It might surprise you to know, given Transport for London's less-than-stellar record on cycling, that its current Commissioner, Peter Hendy, rides a bike. Hendy recently delivered a lecture to the Chartered Institute of Transport and Logistics about cycling, which was part of a launch of a resource for planners on cycling called The Hub. The Hub is apparently largely stuff looted from the now-defunct Cycling England.
I'm going to take a quick look at some of the things Hendy said in his lecture:
"London has undoubtedly been the engine of growth in Britain and is where cycling has really taken off – up 150% since 2000. Nearly 150,000 people per week cycle on the 6,000 hire bikes through the Barclays Cycle Hire scheme. But while it's one thing to pedal round Hyde Park Corner or the Vauxhall gyratory in the rush hour, in outer and suburban London, there are plenty of quiet roads and routes that could be developed to help people leave their cars at home."
Well, that pretty neatly sums up the problem in London, where very few people cycle in comparison with Holland, Germany or Scandinavia. Hyde Park Corner and the Vauxhall Gyratory both figure in the Top 10 most dangerous junctions for cyclists, which is testament to TfL's failure to get to grips with the problem of cycle safety on main routes. Meanwhile, 'quiet' routes are still dominated by motor vehicles which is why people don't cycle there either - they desperately need 'development'.
"...The Biking Boroughs Scheme to really try to develop local cycle hubs in places where the potential for a shift to cycling is greatest and resources can be targeted. These cycle hubs will become beacons of cycling excellence in outer London and act as catalysts for change in these areas. In pursuit of this, earlier this year, thirteen councils across London made successful bids for a share of £4million funding after pledging to put cycling at the heart of their local transport plans."
That's right. Money being dished out to boroughs like Merton, which really has very little clue about cycling. And of that already cheese-paringly small £4M slice of London's massive transport budget, Merton will receive £100,000. Over 3 years. To put that amount in perspective, one Government department, the Treasury, spent nearly £100,000 just on taxi fares last year.
So what's the £4M going to be spent on?
"more cycle lanes and other cycling infrastructure"
Ah yes - no doubt the kind of lanes that are usually blocked by parked vehicles and stop abruptly when TfL decide that 'traffic flow' is more important that cyclists' safety.
"This growth [in cycling] is driven by a number of factors. Across London, there are many more cycle lanes than there were 10 years ago and measures such as cycle zones at traffic lights together with safety mirrors give cyclists more confidence "
Confidence?? Gimme a break! Hendy obviously doesn't cycle in London very often, or he wouldn't be able to say any of that with a straight face. 'Cycle zones' at traffic lights are more often than not blocked by motor vehicles, assuming you can get to them in the first place. Quite often there is no lead-in lane, at other times the lead-in lane is blocked, and you can end up in the most vulnerable position on the left side of a queue of vehicles, any one of which may left-hook you without warning.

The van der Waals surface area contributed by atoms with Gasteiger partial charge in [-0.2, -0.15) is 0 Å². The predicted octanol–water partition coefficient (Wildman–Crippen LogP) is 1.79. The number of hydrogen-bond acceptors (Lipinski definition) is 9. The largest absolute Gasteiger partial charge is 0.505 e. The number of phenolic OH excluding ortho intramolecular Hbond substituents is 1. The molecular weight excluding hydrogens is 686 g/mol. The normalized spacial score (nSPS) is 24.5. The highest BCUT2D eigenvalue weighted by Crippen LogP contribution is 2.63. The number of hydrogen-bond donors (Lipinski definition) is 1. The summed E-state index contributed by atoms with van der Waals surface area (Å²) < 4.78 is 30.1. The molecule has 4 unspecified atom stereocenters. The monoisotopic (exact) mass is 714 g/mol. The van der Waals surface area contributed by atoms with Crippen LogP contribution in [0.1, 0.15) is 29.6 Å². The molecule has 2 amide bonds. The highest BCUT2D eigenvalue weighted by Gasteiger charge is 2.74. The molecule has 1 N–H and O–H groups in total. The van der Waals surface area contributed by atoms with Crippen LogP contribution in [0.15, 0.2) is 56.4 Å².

"Here in London, the London Cycle Network has carefully paved the way for today's cycling environment for over a decade."
That's about right - today's cycling environment is a pretty good indication of why so few Londoners cycle. The London Cycle Network is a random collection of difficult-to-find small blue signs directing you down roads where little or no effort has been made on cyclists' safety or reductions in motor traffic. There is almost no segregation from motor traffic. The routes are full of hazards just to make a cyclist's life interesting - pinch points created by pedestrian islands, speed cushions that cause traffic to swerve around whilst trying to overtake you, lines of parked cars that make you risk a 'dooring', or alternatively, the brave decision to 'take the lane' may elicit a friendly musical accompaniment of blaring horns from your fellow road-users. Hendy is obviously under the impression that the LCN is the reason more people are cycling in London. This is nonsense. The Wife used the LCN to take the kids to Wimbledon Park and was scared out of her wits by the behaviour of drivers, as a result I'm under strict instructions to avoid that route. The reasons more people cycle in London are: 1) Osama Bin Laden; 2) Sweaty, unreliable, expensive public transport; 3) 4 years of recession squeezing household budgets. LCN has improved conditions on parts of some routes, but as a network it sstill falls well short of what an average person would judge 'safe enough to cycle'.
"Safety is improving too: casualty rates are falling, from 60 per billion kms in 1980 to less than 25 today - still too high of course, but moving in the right direction."
Interesting use of statistics there. 25 is 41% of the 1980 figure (60). Comparing the total fatalities across all modes, in 2010 - 1857 - is 31% of the 1980 figure of 5953. So cycling has got relatively more dangerous compared with other modes. And what's worse, the absolute numbers of cycling casualties have gone up over the past two years, not down, despite the 'safety in numbers' effect that should be making cycling safer.
"In short, while more can and is being done to encourage cycling and
improve provision, cycling is truly a serious mode that offers real
benefits for the 21st century travel planning."